Oblivion: A Memoir – Hector Abad

Once my sister Vicky, who moved in the highest and richest circles of the city, said to my father, ‘Daddy, people don’t love you in Medellin’ and he answered, ‘Darling, there are lots of people who love me, but you won’t find them in your circle of friends, they’re in a different place, and one day I’ll take you to meet them’.  Vicky says that on the day of the procession that accompanied my fathers funeral through the centre of town, with thousands of people waving white handkerchiefs as they marched, and from windows, and in the cemetery, she suddenly understood at that moment that my father was taking her to meet  people who loved him.

When I reached the point of the book where Hector Abad describes the murder of his father (also Hector Abad) I was reading in a pub.  I put the book down and looked up, tears in my eyes and a lump in my throat.  The few people scattered around paid no attention to me, continued on with their conversations, were oblivious to what had just happened in front of me.  I re-read the following pages over and over again, not taking anything in.

Even though you know it’s coming, it’s a raw moment when it happens. I pictured Hector Abad standing up and walking away from his computer or pen and paper, gathering himself together, trudging back to add a few more lines before walking away again.  The sheer eloquence and thoughtfulness of this memoir belies a courage that Abad possibly didn’t realise he had.

When he was younger he seems to have tried to live up to impossible expectations that thought his father had for him. The inexplicable desire for the big red book of sports rules was to me a natural aspect of childhood, those fierce desires from who knows where, but Abad thinks only of how he let his father down.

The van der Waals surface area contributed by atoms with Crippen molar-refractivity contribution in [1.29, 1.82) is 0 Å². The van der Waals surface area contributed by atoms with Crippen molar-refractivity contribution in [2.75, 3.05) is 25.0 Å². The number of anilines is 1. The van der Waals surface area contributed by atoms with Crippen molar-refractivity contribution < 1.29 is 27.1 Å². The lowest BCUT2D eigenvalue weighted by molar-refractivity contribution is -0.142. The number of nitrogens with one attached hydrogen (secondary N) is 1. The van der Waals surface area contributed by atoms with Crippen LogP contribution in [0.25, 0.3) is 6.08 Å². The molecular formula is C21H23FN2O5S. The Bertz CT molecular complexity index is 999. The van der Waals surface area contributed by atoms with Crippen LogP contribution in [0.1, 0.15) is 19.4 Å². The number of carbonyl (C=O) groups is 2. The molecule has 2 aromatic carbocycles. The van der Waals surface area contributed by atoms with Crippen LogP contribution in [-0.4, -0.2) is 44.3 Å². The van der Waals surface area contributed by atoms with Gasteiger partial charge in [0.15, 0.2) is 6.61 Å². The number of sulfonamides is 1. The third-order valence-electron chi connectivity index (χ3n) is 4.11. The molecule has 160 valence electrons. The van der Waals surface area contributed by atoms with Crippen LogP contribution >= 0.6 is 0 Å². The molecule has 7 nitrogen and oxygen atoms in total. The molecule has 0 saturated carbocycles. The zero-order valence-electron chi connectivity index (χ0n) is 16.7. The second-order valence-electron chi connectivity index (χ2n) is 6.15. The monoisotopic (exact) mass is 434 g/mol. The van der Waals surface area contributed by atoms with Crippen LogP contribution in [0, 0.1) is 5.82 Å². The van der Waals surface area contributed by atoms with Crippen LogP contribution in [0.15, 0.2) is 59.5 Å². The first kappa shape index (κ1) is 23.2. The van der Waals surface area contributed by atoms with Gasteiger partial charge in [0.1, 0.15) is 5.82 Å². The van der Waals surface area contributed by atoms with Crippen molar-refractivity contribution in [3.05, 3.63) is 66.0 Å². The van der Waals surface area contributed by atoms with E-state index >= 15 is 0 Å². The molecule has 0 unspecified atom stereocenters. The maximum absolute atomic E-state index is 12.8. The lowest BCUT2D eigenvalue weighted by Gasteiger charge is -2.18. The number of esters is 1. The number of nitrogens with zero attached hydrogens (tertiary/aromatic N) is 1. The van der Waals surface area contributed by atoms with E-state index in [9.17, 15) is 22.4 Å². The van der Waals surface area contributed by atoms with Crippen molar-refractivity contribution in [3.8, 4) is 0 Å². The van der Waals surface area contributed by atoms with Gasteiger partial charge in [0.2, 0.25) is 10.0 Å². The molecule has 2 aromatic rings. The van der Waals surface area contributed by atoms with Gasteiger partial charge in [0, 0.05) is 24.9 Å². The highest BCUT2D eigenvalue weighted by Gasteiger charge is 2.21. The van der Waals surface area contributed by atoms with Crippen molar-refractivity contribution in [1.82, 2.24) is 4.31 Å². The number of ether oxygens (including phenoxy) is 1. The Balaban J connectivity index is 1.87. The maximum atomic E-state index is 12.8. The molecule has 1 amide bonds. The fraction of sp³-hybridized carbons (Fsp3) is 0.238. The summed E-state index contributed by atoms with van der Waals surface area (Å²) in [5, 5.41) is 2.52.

The memoir has moments of wry humour, particularly where religion is involved, his rejection of the backwards Catholicism of his region of Colombia, fostered by his more progressive father, while at the same time he acknowledges the impact it has on the family through his mother.  This is perhaps at it’s most sharpest when his sister Marta dies, as Abad puts it, the watershed moment of the family’s life.  The strength of the bond of the family is tested to it’s limit through this and yet it is external events that tear into the family later on.

The horrific collapse into brutal violence in Medellin, as well as Colombia as a whole is a shadow that expands over the pages, culminating in a senseless and tragic ending for a man who spent his life working to help people less fortunate than himself, supported by his incredible wife, who built up a business to allow him to do what he wanted without worrying about supporting the family.

At the end of the book, Hector Abad, makes a speech in which he admits he doesn’t think he is the man his father was, yet his father loved him unconditionally and supported him right to the end of his life.
They idolised each other and this book is an intimate and poignant portrait of a family, a relationship and above all a father whose dedication to others did not detract from his devotion to his family and his son.  By the end I couldn’t decide if Abad was trying, finally, to emerge from his fathers shadow, or staying safely within it’s security.  Whichever it is, he should be proud that he has written such a powerful and eloquent book that has painted not only a moving portrait of his fathers’ strength and conviction, but of his own as well.

This struggle gives meaning to their lives.  Living is justified if the world is a little better when one dies, as a result of ones work and efforts.  To live simply for pleasure is a legitimate animal ambition.  But for humans, for Homo Sapiens, it is to be content with very little.

Night Train to Lisbon – Pascal Mercier

When I handed him the syringe, our eyes met for a split second.  How I loved him at that moment, my brother! With the enormous force of his inflexible iron will, he struggled against the wish to simply let the man on the examining table die, the man who almost certainly had the whole merciless oppression of the state on his conscience.

Since my trip to Portugal last year, Lisbon has never been far from my mind and to try and allay it’s constant pull I finally picked up Pascal Mercier’s the Night Train to Lisbon.
I sunk into it, enjoying the comfort of the simple, elegant prose.  I loved Mundus, his pragmatism in his routines, his thoughts about his own life and his ex wife and his fear, which he overcomes with understated strength to change his life.